After going through various versions of their logo, Telemundo might have a keeper.  It’s bold and they have the programming to back it up.


Telemundo has been going in American homes for 30 years; it began in Puerto Rico 30 years prior as WKAQ in San Juan.  It took them a while to get here.  

And on an average of every six years, they would do a logo change.  Not saying that is a bad thing, but branding in this day and age is a driving factor in how you reach an audience.  And in TV, the network logo can be the deciding factor.  CBS was identified with just three big letters until the CBS Eye was introduced in the 50’s.  NBC used to have a microphone, that evolved into the visually-mismatched chimes which then led to the Peacock, which was retired in 1976 in favor of a big red/blue N and eventually the peacock made its way back.  To this day, they still used their famous chimes.  ABC was just the letter A until the ABC Circle was introduced in the 60s.  Even Univision had a couple of changes when they changed from Spanish International Network (SIN) to their current name. In the early days it combined the shape of the letter U with the Televisa Eye before settling on the 4-colored “U”…in 2012 even that went through a makeover.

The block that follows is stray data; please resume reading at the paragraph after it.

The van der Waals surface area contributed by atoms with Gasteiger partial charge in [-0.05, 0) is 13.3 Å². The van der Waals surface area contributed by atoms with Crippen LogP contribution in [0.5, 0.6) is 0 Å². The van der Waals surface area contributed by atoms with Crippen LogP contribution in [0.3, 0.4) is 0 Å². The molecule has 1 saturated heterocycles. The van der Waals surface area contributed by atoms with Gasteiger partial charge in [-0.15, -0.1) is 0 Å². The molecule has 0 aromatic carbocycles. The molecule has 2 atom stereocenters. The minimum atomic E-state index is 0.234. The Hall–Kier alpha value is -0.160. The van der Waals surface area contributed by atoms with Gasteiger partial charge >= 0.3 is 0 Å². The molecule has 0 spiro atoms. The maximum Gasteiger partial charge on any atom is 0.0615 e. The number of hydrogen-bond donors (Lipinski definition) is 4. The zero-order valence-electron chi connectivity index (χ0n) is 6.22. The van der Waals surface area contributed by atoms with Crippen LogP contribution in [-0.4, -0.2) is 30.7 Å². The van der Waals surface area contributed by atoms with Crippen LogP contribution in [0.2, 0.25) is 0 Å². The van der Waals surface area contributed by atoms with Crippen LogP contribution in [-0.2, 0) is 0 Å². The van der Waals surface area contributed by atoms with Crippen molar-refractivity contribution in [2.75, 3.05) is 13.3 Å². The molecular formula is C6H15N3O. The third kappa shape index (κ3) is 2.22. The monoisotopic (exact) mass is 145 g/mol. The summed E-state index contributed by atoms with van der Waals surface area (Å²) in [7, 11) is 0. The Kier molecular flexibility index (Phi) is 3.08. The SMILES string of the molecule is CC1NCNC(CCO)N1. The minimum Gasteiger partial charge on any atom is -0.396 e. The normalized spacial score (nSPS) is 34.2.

Telemundo went through 4 logo designs, most of them involving the earth with the letter T.  And it looked like they were searching for a look that will make them stand out.  The previous one had the silhouette of a planet going inside the T.  That ran for 13 years.  And the novelas that aired on Telemundo were sometimes satirized on Late Night with Conan O’Brian and Saturday Night Live.  It was easy because Telemundo is owned by NBCUniversal.  So the network took a drastic approach.  Change the logo once more.

And in 2013, it came out of left field.

The current logo, designed by New York-based loyalkaspar, looks like two planets with a huge section taken away, becomes a T when they merge together. The animation and on-air packages were designed by London-based DixonBaxi have a lot of spark.  And the network is getting mileage out of it.  Unlike Univision’s logo, they can split it to form a psedo-set of brackets and have the two halves come together landing on the background with something that emits from behind it.  And even though the logo is primarily red, they can change the color and the motif to go over various beauty backgrounds e.g. for En Otra Piel (Part of Me…I call it In Another Skin), the logo is a pale blue-when it lands on the background, shards of glass fly out from behind it.  The font being used to show the show’s titles is called Museo.

I hope that they will stay with this one for a while.  It was jarring to see at first, but then, as time went on, the fire is still there and it hasn’t lost its’ spark.